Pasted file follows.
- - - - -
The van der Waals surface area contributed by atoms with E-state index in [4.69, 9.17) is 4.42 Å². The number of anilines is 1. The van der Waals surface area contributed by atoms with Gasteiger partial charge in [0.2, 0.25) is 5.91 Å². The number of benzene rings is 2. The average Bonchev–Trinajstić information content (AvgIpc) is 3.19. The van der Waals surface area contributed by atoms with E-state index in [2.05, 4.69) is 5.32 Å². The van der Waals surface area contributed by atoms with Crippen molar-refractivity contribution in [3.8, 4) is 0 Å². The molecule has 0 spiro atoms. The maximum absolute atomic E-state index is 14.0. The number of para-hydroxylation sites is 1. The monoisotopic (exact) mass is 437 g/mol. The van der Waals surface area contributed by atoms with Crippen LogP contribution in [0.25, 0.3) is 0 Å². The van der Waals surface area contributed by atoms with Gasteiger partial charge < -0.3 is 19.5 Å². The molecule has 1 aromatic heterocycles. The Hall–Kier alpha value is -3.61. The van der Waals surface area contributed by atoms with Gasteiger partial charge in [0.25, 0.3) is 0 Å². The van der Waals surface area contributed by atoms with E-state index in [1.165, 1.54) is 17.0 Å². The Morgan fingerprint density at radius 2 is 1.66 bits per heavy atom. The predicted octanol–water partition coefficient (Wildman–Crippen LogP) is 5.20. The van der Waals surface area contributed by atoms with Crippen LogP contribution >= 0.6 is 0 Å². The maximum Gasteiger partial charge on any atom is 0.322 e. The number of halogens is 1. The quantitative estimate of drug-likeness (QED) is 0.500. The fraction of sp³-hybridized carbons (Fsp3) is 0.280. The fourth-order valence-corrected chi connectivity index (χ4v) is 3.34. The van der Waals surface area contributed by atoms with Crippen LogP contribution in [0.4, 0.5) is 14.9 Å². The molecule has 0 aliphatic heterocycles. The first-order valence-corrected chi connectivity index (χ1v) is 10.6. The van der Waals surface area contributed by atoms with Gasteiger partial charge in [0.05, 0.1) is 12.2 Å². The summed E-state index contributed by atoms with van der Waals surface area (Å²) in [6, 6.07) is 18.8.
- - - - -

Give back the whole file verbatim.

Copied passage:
The van der Waals surface area contributed by atoms with E-state index in [4.69, 9.17) is 4.42 Å². The number of anilines is 1. The van der Waals surface area contributed by atoms with Gasteiger partial charge in [0.2, 0.25) is 5.91 Å². The number of benzene rings is 2. The average Bonchev–Trinajstić information content (AvgIpc) is 3.19. The van der Waals surface area contributed by atoms with E-state index in [2.05, 4.69) is 5.32 Å². The van der Waals surface area contributed by atoms with Crippen molar-refractivity contribution in [3.8, 4) is 0 Å². The molecule has 0 spiro atoms. The maximum absolute atomic E-state index is 14.0. The number of para-hydroxylation sites is 1. The monoisotopic (exact) mass is 437 g/mol. The van der Waals surface area contributed by atoms with Crippen LogP contribution in [0.25, 0.3) is 0 Å². The van der Waals surface area contributed by atoms with Gasteiger partial charge < -0.3 is 19.5 Å². The molecule has 1 aromatic heterocycles. The Hall–Kier alpha value is -3.61. The van der Waals surface area contributed by atoms with Gasteiger partial charge in [0.25, 0.3) is 0 Å². The van der Waals surface area contributed by atoms with E-state index in [1.165, 1.54) is 17.0 Å². The Morgan fingerprint density at radius 2 is 1.66 bits per heavy atom. The predicted octanol–water partition coefficient (Wildman–Crippen LogP) is 5.20. The van der Waals surface area contributed by atoms with Crippen LogP contribution >= 0.6 is 0 Å². The maximum Gasteiger partial charge on any atom is 0.322 e. The number of halogens is 1. The quantitative estimate of drug-likeness (QED) is 0.500. The fraction of sp³-hybridized carbons (Fsp3) is 0.280. The fourth-order valence-corrected chi connectivity index (χ4v) is 3.34. The van der Waals surface area contributed by atoms with Crippen LogP contribution in [0.4, 0.5) is 14.9 Å². The molecule has 0 aliphatic heterocycles. The first-order valence-corrected chi connectivity index (χ1v) is 10.6. The van der Waals surface area contributed by atoms with Gasteiger partial charge in [0.05, 0.1) is 12.2 Å². The summed E-state index contributed by atoms with van der Waals surface area (Å²) in [6, 6.07) is 18.8.